Friday, May 24, 2013

The Atari 2800 Saga

 I made a pretty nice pic up on Yahoo Auctions last week: my very own Atari 2800!!!

That is correct, Atari 2800 and not Atari 2600.

The Atari 2800 was Atari`s abortive attempt to export a version of the 2600 to Japan.  They were a bit late to the game with it though, releasing it in 1983 just as the Famicom was about to hit.  That meant it was a total failure in a commercial sense and they only sold a handful of them.

That, in turn, means that these consoles are extremely hard to find today.  Until this one arrived in the mail in all of my years of combing retro game shops I had never seen one with my own eyes before.  I think they are about as close as you can get to a holy grail of retro Japanese consoles (sadly this fact was reflected in the price I paid for it, but I think it was worth it).

When I got it in the mail a few days ago I was so psyched, but I was in for one big shock when I tried to plug it in.  This is probably old news to most people, but I hadn`t realized that new flat screen TVs don`t take RF input.  During all my years in Fukuoka collecting retro games both of the TVs in our house were old-school analogue ones so it never came up.

When we moved we got rid of those and I bought a brand new flat screen.  I had been using my AV Famicom to play games up until now so I hadn`t noticed that it didn`t take RF until the Atari 2800 just wouldn`t work on it.

So I went back onto Yahoo Auctions, found an awesome 1989 Sony Trinitron 14 inch TV for about ten bucks and picked that up.  Today it arrived:

I had a hell of a time trying to get it to work, but eventually I did.  The console came with four games (Space Invaders, Night Driver, Baseball and Missile Command) so I decided Space Invaders would make a good game to break it in on.

I don`t have any furniture to keep the TV on (it is in our spare bedroom now) so it is just sitting on a box for the time being, which is actually kind of a cool way to set up a mini retro-console station.  I love how hard it is to play, I have to fiddle with the RF switch for ages just to get a reasonably clear picture and then when I play the game I am never sure when the slightest move will cause the screen to go completely blank.

Oh and bonus thumbs up to old-school TVs for having the ability to have game consoles placed on top of them, thus saving space.  That is one cool thing future gamers will miss out on with these damn flat screens.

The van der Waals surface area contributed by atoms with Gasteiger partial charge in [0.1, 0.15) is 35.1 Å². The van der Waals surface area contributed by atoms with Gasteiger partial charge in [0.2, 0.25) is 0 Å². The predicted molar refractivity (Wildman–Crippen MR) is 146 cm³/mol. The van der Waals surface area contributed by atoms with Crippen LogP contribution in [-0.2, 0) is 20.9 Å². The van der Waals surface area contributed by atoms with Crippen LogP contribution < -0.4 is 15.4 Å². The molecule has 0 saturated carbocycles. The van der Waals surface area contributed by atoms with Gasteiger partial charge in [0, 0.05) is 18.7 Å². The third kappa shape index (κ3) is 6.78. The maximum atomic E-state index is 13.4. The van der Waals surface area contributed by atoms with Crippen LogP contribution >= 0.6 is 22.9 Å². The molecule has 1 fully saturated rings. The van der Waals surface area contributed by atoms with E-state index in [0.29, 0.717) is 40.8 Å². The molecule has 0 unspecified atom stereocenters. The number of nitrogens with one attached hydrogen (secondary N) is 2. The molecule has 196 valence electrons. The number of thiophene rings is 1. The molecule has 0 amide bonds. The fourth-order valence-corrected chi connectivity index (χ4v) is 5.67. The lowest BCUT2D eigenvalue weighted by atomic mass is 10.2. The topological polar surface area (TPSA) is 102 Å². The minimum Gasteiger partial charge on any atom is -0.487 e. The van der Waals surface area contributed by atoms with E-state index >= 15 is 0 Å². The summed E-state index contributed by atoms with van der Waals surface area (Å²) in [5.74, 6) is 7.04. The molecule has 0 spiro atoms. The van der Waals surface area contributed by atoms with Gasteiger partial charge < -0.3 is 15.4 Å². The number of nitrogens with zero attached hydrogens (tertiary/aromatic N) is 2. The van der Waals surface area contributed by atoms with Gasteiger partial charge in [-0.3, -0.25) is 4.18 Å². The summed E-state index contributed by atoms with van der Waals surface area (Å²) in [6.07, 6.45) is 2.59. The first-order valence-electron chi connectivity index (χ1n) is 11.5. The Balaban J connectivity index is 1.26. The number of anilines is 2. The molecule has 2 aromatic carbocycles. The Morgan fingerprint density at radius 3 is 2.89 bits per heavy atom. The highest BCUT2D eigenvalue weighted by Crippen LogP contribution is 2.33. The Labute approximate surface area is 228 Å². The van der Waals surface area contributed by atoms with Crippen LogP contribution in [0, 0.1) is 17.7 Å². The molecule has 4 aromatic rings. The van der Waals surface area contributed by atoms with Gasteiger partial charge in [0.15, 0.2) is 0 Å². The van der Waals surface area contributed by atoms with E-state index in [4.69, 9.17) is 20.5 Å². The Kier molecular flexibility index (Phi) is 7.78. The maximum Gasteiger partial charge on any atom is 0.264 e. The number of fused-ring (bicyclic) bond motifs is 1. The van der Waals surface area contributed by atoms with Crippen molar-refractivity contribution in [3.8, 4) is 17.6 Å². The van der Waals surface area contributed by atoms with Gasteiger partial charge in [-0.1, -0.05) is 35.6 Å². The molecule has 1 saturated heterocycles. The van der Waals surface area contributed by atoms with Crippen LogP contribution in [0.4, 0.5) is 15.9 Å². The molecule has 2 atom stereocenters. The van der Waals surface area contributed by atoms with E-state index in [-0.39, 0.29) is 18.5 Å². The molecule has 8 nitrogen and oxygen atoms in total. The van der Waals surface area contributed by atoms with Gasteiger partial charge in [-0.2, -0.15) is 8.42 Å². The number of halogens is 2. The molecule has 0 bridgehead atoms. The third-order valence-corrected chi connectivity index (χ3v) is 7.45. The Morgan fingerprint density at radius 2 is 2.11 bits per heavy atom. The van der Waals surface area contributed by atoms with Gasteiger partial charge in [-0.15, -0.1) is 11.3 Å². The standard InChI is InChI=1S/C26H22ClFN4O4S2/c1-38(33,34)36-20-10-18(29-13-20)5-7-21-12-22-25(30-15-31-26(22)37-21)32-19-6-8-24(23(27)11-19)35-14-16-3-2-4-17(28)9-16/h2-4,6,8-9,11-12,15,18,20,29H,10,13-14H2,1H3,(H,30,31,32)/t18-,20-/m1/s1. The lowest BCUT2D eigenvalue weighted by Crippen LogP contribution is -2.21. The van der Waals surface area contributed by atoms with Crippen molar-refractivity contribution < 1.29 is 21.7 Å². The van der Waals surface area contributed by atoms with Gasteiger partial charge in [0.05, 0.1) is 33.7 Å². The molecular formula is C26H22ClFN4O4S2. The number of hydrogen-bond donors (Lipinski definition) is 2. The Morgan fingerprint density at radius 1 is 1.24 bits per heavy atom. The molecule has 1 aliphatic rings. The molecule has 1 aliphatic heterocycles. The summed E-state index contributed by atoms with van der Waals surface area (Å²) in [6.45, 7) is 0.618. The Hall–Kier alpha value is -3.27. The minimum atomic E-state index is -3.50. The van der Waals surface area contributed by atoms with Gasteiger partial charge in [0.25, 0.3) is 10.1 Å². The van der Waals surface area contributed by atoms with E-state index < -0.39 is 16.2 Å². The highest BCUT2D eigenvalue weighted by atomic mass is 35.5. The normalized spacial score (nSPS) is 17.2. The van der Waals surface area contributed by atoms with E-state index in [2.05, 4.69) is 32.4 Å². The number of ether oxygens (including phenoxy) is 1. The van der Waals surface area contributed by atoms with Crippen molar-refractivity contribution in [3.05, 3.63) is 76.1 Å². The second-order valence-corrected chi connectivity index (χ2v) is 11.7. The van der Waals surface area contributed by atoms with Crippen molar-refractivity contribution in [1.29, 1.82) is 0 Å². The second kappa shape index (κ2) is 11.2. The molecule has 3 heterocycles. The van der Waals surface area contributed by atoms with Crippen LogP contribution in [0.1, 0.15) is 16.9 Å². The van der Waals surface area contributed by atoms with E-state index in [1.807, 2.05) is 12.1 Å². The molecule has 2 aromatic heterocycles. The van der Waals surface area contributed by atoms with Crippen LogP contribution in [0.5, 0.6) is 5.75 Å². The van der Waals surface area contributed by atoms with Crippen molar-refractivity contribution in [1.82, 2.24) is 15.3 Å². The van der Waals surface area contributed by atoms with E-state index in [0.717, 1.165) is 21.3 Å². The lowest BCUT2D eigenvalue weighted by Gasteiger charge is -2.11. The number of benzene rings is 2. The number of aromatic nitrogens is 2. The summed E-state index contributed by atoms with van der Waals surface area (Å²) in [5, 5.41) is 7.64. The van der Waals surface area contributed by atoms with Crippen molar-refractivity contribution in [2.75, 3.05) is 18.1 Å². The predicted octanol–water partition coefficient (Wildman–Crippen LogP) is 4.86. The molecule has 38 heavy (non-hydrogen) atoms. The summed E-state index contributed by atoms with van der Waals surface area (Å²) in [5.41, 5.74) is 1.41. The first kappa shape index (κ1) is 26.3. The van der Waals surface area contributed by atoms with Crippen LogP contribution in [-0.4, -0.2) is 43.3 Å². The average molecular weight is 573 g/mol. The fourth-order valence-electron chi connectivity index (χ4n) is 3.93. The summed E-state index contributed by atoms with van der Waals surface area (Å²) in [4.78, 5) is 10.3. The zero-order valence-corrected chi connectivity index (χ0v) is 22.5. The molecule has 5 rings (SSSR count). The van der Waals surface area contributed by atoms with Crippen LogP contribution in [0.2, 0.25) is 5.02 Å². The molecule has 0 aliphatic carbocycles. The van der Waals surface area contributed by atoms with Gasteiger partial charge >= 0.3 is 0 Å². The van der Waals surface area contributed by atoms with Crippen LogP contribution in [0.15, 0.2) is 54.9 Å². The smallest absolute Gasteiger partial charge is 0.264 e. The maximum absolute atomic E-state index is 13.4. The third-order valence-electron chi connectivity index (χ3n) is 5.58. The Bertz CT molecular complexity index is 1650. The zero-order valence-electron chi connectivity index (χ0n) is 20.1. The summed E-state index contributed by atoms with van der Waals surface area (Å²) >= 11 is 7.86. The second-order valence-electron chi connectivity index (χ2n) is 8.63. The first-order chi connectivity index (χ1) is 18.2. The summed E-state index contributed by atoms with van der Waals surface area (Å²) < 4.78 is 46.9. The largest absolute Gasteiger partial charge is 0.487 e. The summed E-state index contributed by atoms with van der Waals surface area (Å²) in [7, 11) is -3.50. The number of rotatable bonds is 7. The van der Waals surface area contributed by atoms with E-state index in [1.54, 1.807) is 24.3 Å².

True old school.  This is how retro games are meant to be played.  Old system on an old TV that barely works.  Should keep me busy for a while!


  1. That is super cool! It looks like the cart labels are the same as Western ones. No, super alternative artwork, then?

  2. Thanks Wil!

    Yeah, the Atari 2800 cart labels are the exact same as the 2600 carts. They only released about 30 of them in Japan. The good thing (for me anyway) is that I can play the vast library of 2600 games on it.

  3. Another rare gem! Well done! I'm just glad to hear it can play ALL 2600 games, as being limited to only about 20 or so wouldn't be fun.

  4. Thanks Skyrunner, I`m glad about that too - it gives me another thing to collect:)

  5. Totally ghetto, BRIK, totally ghetto. But in a totally good way.

  6. Wonderful! I love the color of the TV, do I detect a hint of fake wood texture on it? :)

  7. Thanks, sadly there is no faux-wood on it, I did mainly chose it for that red color though:)

  8. Great find, I'm jealous. It is little wonder you had problems with getting it to work though, Japanese NTSC televisions use different frequencies than ours do so their channels do not correspond to ours. With older TVs that you can adjust the tuning though you can usually get things working, although I imagine a Japanese VCR with AV output would work much better.

    For those who aren't aware the Sears Video Arcade II is the exact same console, it just has a different name plate and since it was sold in the US it is much easier to find one.

  9. Thanks!

    I actually live in Japan so both the TVs are Japanese!

    That is true about the Sears Video Arcade II, I wonder if they used extra unsold units from the Japanese market.